Take a look at Ben Wallace’s numbers through five games:
- 3.6 points
- 9.0 rebounds
- 1.0 blocks
- 1.4 assists
They’re certainly impressive, but also what we’ve come to expect from Wallace. However when you realize he’s only playing 23 minutes a game and putting up those numbers, it’s even more apparent just how high a level Wallace is still playing at. His per-36 minute rebounding average of 14.0 would be the second best mark of his career, was would his 22.5 percent rebound rate.
All of this brings up a question: would the Pistons listen to offers for Wallace this season? I wrote last season about the very same thing when Denver reportedly called Detroit about Wallace’s availability but were quickly rebuffed. Here’s what I said then:
But, playing devil’s advocate, there is probably no Piston with greater trade value than Wallace. Teams are going to continue calling about him because veteran big men always move at the trade deadline — how many times does it seem like Kurt Thomas, Drew Gooden, Francisco Elson or Brian Skinner changed teams mid-season? And those guys aren’t even good — Wallace is still one of the most productive rebounders in the league.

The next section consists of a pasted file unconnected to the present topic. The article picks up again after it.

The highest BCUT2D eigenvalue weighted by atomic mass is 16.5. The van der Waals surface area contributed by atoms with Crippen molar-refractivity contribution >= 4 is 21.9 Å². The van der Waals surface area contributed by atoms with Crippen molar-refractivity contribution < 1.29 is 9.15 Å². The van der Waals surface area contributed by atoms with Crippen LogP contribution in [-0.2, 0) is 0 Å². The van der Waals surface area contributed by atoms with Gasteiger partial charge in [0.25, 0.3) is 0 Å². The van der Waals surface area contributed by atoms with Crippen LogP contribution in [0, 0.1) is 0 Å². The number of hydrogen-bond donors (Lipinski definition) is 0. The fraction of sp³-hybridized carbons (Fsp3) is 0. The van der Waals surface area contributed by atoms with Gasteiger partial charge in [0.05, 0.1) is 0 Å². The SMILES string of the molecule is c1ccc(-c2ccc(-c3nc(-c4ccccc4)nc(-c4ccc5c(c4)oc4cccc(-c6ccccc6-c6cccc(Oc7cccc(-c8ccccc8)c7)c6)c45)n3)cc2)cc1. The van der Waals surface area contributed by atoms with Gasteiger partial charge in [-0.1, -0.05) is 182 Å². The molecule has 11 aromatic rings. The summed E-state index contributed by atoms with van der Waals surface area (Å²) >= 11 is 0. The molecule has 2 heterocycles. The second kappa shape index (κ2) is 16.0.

That same statement holds true. Wallace came back to the Pistons to end his career where he had his greatest success. But this is a very different team than the one he helped build. Wallace would be a difference-maker with his defensive presence and rebounding for any contending team in the league. At his salary, he’s also one of the best values in the league. Wallace is signed through next year at that very reasonable deal, so he undoubtedly has value for the Pistons. But by all accounts, Wallace is likely to retire at the end of his contract, so he’s clearly not a long-term piece that is going to help with their needed rebuilding.
Selfishly, I’d much rather have Wallace on the Pistons. But if Wallace decides he can’t take the losing and if the Pistons decide, as they should, to fully commit to tearing down and rebuilding, Wallace is the one player on their roster who they’d have a lineup of teams coveting.
Last year, the Pistons made it clear he wasn’t available, but that doesn’t mean teams aren’t going to call this year. What type of offer, if any, do you think it would take for the Pistons to consider dealing Wallace?
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